Enkidu and Gilgamesh finally met one another and instantly became attached to one another. They were both proud and tall in stature with mighty strength that was gifted to them from the heavens. Gilgamesh was immediately drawn to Enkidu and vice versa, they were so close that they decided to defeat the forest creature who intimidates everyone. This is where Gilgamesh learns other traits of humanity that he had not displayed before.

Gilgamesh and Enkidu were to fight the creature that is called Humbaba. They fought and defeated the great Humbaba, and were celebrated for their victory. Princess Ishtar who is also a goddess, wanted to marry Gilgamesh after his victory, but he declined the proposal. In response to his denial, the princess requested that her father let her use the Bull of Heaven, so she could kill Gilgamesh for his refusal. Her father agreed to the cries of the princess, his daughter and gave her the Bull of heaven. It was, however, defeated by Enkidu, Gilgamesh, and Shamash marveled at the heart that was ripped out from the Bull of Heaven. Because of the killing of the Bull of Heaven and rejecting the princess, she wished for Enkidu to die so that Gilgamesh would have no one.

During this time, Gilgamesh experienced fear, pain, anguish and lost, all feelings he had never encountered before. Is this a characteristic of a hero? Did Gilgamesh display courage, nobility, sacrifice, fortitude, or grit? Not all at once, and not entirely. But, to his defense, do any of us. A hero overcomes weakness and obstacles set before them. Gilgamesh defeated Humbaba and allowed himself to be attached to another that he had to sincerely care for, like he would care for a woman. When Enkidu died, Gilgamesh went into deep despair he was weeping over Enkidu wondering:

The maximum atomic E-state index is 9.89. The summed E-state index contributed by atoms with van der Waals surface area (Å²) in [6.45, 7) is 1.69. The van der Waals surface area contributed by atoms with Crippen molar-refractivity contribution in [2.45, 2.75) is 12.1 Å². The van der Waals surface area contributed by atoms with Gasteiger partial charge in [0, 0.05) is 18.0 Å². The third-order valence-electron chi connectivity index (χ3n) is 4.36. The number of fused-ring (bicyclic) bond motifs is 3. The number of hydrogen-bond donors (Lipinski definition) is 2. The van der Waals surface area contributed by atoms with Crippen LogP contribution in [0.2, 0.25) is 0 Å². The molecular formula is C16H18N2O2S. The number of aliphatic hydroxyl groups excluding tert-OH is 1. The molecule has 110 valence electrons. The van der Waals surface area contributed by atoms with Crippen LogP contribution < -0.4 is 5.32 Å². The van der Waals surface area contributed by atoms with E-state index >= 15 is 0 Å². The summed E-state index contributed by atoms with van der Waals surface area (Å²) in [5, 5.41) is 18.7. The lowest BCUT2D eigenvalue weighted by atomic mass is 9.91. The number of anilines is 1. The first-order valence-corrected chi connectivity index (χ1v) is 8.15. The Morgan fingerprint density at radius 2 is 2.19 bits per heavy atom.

Shall I not die too? Am I not like Enkidu?

Oh woe has entered my vitals!

I have grown afraid of death, so I roam the steppe.

It was the friendship, love, death, and loss that allowed Gilgamesh to grown and look for his reason for being and quest for immortality.

            Achilles, who was also a mortal son born to a goddess, named Thetis. Achilles is king of the Myrmidons, who fiercely fight battles and are victorious constantly. Achilles is a favorite of the gods, and that is the issue that dwells within the Iliad. In contrast to Gilgamesh, Achilles had a rival with another king Agamemnon. This rival was over, a gift of honor, referred to as geras, named Briseis. Geras are awarded to the warriors after battle to show respect. The issue with Agamemnon was because Agamemnon had to return his geras back to her father, as ordered by the gods. Due to his anger, he felt that Achilles should not be happy either. Have you heard the saying misery loves company? That seemed to be the case here.

            Achilles was a warrior that commanded an army of ruthless warriors who were always primed for battle at the behest of their leader Achilles. It was during the battle of Troy that this dispute took place. Achilles had grown to feel and love Briseis, therefore he was a softer person. It was not until Agamemnon ordered his men to go a fetch Briseis from Achilles: 

“Go to the hut of Achilles, son of Peleus;

Bring back the girl, fair-cheeked Briseis.

If he won’t give her up, I’ll come myself

With my men and take her—and freeze his heart cold.”